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MNI INTERVIEW: BOC Needs More Scrutiny Amid QE-Conservative MP

Source: Bank of Canada

The Bank of Canada needs more oversight in an era where inflation has blown past target and major interventions in the economy led by massive bond purchases add to the problem, a Conservative lawmaker sponsoring legislation for wide-ranging reviews by the government's auditor told MNI.

Andrew Scheer's "Accountability Act" has just 397 words and would see the central bank brought under review by the federal Auditor General, replacing one of two private accounting firms the finance minister now appoints. Parliament would make better judgements about policy and greater transparency would improve the Bank's independence and prestige according to Scheer, the former Conservative Party leader and House of Commons speaker.

“There's information that when the Auditor General does audits, it's not just glasses on, calculators out, there's an information gathering exercise that then becomes made public," Scheer said. The Auditor General has real teeth in Canada, for example detailing improper federal advertising contracts that helped bring down a previous Liberal government.

Massive budget deficits from Justin Trudeau's Liberals implicitly pressured the Bank to juice the money supply and contributed to the fastest inflation in decades, Scheer said. While not directly criticizing central bank officials or advising any specific action from here, he said rapid inflation speaks for itself and warrants closer scrutiny.

“What was the justification for massively expanding the money supply in Canada, was it to keep inflation between one and three percent? Because that hasn't worked-- we're north of five and approaching six,” he said.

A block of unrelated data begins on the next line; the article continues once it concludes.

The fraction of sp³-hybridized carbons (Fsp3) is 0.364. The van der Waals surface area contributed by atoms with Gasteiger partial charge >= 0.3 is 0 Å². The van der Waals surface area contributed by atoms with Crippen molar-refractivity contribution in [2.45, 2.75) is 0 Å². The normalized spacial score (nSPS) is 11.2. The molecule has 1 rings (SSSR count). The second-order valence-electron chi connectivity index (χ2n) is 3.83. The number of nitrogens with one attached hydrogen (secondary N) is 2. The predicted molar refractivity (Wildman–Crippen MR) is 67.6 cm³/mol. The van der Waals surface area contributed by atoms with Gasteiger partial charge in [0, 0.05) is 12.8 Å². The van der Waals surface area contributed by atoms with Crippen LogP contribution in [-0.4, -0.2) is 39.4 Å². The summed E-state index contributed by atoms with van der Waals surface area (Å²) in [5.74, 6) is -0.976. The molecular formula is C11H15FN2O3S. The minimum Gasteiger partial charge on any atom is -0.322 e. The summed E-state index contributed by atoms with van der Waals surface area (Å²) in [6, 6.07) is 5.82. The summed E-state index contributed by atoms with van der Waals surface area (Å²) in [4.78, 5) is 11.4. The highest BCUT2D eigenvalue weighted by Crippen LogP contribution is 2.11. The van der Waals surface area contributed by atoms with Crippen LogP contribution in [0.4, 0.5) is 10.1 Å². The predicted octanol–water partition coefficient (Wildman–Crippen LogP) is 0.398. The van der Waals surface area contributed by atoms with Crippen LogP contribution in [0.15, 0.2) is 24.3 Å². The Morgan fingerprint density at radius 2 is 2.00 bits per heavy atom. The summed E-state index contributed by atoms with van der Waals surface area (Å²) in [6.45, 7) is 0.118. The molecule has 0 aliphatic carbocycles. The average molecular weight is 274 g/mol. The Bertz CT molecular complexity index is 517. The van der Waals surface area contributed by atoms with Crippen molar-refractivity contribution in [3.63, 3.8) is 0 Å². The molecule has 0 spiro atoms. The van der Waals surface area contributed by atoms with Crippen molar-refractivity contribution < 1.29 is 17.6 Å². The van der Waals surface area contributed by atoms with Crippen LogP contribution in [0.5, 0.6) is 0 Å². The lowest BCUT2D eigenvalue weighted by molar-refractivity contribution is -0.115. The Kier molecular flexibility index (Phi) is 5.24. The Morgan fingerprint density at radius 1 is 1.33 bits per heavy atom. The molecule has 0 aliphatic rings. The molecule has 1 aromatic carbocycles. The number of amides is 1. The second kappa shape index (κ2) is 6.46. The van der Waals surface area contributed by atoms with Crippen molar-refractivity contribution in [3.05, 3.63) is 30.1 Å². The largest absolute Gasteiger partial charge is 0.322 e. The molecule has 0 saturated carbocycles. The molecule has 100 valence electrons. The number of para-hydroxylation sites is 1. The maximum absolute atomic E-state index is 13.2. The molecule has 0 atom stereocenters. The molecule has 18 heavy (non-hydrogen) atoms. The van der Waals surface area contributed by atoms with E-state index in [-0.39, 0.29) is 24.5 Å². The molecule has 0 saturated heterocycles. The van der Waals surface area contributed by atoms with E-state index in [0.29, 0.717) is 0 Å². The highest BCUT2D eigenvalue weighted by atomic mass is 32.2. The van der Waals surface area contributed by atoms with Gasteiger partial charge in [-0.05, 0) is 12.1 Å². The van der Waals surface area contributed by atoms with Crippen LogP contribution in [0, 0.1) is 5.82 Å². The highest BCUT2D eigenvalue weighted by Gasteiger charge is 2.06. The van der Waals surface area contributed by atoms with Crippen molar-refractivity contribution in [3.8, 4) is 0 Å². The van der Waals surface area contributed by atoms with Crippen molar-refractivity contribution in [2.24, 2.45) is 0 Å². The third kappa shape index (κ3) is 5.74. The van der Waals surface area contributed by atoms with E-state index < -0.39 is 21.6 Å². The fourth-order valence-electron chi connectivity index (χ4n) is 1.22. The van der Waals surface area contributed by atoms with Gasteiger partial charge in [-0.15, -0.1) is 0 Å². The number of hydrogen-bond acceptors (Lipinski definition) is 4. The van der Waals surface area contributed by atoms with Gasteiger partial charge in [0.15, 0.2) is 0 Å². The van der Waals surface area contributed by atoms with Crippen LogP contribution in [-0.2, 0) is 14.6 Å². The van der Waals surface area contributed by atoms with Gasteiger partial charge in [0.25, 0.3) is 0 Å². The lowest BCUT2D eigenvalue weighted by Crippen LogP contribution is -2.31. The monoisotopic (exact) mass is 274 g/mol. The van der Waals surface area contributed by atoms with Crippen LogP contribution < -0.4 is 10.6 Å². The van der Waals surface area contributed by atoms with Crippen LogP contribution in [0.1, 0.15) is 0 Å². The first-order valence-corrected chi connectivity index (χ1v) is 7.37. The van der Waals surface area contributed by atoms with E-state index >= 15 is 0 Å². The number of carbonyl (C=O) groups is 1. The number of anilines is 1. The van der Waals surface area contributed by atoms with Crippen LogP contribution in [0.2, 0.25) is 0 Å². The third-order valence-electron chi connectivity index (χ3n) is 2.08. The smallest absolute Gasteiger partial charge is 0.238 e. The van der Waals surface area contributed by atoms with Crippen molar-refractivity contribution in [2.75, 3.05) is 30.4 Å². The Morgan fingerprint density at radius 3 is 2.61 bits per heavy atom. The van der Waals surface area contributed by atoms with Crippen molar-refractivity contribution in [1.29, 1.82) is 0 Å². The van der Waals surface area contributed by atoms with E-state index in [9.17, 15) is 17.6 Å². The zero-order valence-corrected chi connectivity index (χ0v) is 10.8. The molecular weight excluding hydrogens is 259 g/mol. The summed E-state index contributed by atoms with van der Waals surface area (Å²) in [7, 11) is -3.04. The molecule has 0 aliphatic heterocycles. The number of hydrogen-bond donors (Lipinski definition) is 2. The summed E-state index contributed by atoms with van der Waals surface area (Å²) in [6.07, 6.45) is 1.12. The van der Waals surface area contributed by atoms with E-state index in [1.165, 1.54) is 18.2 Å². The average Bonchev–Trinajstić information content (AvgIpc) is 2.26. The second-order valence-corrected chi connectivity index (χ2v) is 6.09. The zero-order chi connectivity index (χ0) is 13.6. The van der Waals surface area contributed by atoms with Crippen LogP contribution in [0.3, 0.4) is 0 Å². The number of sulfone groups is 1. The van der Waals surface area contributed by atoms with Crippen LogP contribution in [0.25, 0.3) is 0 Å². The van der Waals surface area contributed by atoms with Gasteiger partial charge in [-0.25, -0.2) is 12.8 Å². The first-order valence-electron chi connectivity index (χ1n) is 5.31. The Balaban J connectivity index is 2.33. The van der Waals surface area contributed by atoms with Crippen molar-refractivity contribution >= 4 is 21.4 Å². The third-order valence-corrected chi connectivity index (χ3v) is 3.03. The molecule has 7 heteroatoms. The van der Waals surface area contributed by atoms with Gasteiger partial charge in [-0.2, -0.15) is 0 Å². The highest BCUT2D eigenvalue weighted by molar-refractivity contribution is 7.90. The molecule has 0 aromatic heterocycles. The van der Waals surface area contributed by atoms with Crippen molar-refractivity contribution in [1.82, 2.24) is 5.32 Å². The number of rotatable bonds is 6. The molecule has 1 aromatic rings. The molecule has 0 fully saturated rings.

The private member's bill was introduced last month and this type of legislation is a tough sell in a minority Parliament where Scheer needs other parties to help it pass. The Liberals won't back the bill, Scheer said, and potential NDP support likely faded after their recent deal shielding the Liberals from non-confidence votes into 2025.

The legislation is still the most formal critique of a central bank that’s tested the patience of the Conservatives, one of two major parties to govern since the country’s founding in 1867. The Bank has also been criticized by Pierre Poilievre, who is backed by Scheer in the contest to be the next Conservative leader.

Canada's first-ever QE program grew the balance sheet from CAD120 billion to CAD575 billion, easing market fears after the global “dash for cash” early in the pandemic, but lowering yields by fewer basis points than a regular interest-rate cut. The Bank was heading towards owning half the stock of federal bonds before shifting to taper as the economy rebounded, and coincided with record budget deficits.

Other changes bear scrutiny according to Scheer. Those include extraordinary pandemic programs to buy small amounts of corporate and provincial government bonds and an expanded mandate to seek maximum employment when that can be consistent with the 2% inflation target.

Governor Tiff Macklem has said his decisions are made independently with the sole aim of keeping inflation on track, and strong action was needed during a calamitous recession.

The audit change “would strengthen their independence, because it would show the types of policies that help ensure that they stay out of politics,” Scheer said.

“Inflation is committing a certain type of fraud on Canadians: you work hard, you do your job, and you accept the agreed-upon wages for the job that you do," he said. "And then the government either directly or indirectly through the Bank devalues the money that you earned.”

MNI Ottawa Bureau | +1 613-314-9647 |
MNI Ottawa Bureau | +1 613-314-9647 |

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